Satire, prints and theatricality in the French Revolution

The Voltaire Foundation has recently announced the publication of Claire Trévien’s new book, Satire, prints and theatricality in the French Revolution. According to the Foundation:

Following an account of the historical and social contexts of Revolutionary printmaking, the author analyses over 50 works, incorporating scenes such as street singers and fairground performers, unsanctioned Revolutionary events, and the representation of Revolutionary characters in hell. Through analysing these depictions as an ensemble, focusing on style, vocabulary, and metaphor, Claire Trévien shows how prints were a potent vehicle for capturing and communicating partisan messages across the political spectrum. In spite of the intervening centuries, these prints still retain the power to evoke the Revolution like no other source material.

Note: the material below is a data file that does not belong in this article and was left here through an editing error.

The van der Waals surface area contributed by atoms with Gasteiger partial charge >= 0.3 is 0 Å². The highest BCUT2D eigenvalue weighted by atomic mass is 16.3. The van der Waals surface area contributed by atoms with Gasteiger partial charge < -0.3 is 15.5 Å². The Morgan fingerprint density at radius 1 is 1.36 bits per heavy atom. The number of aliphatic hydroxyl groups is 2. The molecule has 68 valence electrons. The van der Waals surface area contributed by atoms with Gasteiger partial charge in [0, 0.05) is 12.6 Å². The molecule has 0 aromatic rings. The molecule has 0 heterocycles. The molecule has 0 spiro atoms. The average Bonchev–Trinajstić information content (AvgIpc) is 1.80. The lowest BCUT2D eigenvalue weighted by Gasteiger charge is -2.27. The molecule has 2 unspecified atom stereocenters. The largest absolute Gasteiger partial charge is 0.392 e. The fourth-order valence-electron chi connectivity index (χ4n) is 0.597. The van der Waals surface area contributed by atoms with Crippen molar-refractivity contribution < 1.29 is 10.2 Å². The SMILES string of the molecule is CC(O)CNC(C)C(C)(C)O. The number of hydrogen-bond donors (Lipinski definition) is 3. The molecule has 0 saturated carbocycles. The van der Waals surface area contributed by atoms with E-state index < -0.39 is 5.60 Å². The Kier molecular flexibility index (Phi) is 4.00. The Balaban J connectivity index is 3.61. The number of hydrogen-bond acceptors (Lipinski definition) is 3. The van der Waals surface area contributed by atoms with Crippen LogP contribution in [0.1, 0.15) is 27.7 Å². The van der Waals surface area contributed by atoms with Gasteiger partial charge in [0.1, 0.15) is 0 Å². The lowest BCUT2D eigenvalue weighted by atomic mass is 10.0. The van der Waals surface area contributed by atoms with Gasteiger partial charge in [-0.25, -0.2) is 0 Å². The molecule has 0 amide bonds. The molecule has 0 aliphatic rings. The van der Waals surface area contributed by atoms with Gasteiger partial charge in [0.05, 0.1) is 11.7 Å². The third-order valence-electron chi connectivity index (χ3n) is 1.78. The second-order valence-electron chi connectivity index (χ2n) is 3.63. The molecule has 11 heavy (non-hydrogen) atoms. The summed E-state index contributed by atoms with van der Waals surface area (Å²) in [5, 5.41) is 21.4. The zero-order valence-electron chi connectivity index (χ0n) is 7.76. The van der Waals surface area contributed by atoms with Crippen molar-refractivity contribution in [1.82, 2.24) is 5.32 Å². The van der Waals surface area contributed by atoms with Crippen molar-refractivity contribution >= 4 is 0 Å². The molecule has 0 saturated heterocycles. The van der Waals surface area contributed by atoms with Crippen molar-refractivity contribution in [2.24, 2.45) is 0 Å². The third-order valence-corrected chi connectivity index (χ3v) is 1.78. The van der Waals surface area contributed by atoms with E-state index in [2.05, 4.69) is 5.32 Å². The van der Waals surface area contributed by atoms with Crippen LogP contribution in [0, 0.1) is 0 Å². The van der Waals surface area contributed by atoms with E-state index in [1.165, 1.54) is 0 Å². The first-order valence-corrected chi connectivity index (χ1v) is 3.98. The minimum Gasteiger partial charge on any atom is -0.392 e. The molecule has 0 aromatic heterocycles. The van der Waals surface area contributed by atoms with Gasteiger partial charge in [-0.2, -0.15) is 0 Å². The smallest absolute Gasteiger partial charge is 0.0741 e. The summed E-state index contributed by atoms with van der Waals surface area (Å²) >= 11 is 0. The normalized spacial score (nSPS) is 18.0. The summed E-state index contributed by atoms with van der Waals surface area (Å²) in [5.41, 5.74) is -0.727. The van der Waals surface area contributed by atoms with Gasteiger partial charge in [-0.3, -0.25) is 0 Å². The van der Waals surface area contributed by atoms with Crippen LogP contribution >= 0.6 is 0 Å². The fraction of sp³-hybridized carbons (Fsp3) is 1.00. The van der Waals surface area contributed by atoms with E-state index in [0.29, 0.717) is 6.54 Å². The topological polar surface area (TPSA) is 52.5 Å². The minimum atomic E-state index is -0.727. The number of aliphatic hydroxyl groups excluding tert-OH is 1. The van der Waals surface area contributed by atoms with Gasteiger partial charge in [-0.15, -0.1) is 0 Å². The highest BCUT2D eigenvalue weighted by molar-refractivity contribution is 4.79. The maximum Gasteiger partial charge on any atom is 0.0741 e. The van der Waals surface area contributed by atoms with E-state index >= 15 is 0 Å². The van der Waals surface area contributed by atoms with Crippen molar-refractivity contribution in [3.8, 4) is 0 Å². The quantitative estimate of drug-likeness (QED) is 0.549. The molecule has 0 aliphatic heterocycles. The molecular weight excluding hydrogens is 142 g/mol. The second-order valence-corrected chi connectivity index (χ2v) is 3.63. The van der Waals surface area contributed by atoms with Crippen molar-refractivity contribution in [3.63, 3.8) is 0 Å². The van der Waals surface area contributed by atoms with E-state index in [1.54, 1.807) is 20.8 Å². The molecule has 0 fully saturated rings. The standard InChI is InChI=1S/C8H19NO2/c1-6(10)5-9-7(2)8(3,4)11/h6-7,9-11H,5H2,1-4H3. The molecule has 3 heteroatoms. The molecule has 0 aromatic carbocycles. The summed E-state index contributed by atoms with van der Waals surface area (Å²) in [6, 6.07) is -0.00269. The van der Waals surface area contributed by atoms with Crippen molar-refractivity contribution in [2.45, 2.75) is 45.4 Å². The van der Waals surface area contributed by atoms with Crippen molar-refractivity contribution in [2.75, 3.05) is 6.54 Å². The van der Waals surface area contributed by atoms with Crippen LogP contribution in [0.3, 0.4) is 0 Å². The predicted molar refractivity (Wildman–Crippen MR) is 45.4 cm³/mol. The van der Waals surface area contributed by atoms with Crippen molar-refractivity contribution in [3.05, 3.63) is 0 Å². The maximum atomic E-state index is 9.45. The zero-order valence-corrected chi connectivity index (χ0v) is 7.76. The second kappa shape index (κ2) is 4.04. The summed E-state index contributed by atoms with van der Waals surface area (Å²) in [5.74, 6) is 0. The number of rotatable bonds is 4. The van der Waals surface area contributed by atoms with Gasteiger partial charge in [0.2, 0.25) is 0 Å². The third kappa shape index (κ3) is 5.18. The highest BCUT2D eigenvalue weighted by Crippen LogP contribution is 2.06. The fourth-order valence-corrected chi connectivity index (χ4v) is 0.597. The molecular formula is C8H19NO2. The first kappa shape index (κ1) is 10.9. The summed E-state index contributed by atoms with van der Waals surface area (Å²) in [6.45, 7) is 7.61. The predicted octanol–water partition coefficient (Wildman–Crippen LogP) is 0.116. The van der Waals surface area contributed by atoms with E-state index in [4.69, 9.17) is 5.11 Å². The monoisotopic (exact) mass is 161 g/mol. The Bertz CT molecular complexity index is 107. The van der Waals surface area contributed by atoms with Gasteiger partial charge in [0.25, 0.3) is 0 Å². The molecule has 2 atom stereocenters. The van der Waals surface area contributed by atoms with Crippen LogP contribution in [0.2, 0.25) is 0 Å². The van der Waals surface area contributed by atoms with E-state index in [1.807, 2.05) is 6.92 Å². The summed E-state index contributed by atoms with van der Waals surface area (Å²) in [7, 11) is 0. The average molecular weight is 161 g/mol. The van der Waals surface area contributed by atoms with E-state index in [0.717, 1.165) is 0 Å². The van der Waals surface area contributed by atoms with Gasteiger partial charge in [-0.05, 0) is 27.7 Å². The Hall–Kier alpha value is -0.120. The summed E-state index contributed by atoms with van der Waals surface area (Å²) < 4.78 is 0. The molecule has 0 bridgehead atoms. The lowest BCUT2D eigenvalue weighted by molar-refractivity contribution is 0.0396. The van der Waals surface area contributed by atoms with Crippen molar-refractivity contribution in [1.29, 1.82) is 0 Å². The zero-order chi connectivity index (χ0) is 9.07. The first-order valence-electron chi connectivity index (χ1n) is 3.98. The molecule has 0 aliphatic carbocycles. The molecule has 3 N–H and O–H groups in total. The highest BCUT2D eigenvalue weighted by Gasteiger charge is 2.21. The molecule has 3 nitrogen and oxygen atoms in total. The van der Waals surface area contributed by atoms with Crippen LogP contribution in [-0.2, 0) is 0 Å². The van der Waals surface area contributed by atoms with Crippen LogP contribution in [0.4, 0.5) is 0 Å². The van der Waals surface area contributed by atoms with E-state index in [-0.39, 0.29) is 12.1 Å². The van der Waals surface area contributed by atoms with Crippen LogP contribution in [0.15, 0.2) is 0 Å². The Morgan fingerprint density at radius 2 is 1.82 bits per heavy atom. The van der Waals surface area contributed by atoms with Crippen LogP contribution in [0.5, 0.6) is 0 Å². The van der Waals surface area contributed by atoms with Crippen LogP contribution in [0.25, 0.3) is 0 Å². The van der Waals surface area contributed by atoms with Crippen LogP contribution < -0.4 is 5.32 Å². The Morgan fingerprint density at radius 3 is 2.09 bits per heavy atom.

1. Introduction: the other stage of the French Revolution
  2. Singing the scene: chansons and images in prints
  3. Le monde à l’envers: the carnivalesque in prints
  4. The spectacle of science: illusion in prints
  5. Théâtre de l’ombre: visions of afterlife in prints
  6. Conclusion

A blog post by Trévien and information on ordering are available here.

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One thought on “Satire, prints and theatricality in the French Revolution

  1. Pingback: Satire, prints and theatricality in the French Revolution | Uncategorized | Aggregated blogs on Romantic Studies - please click through to read full posts.

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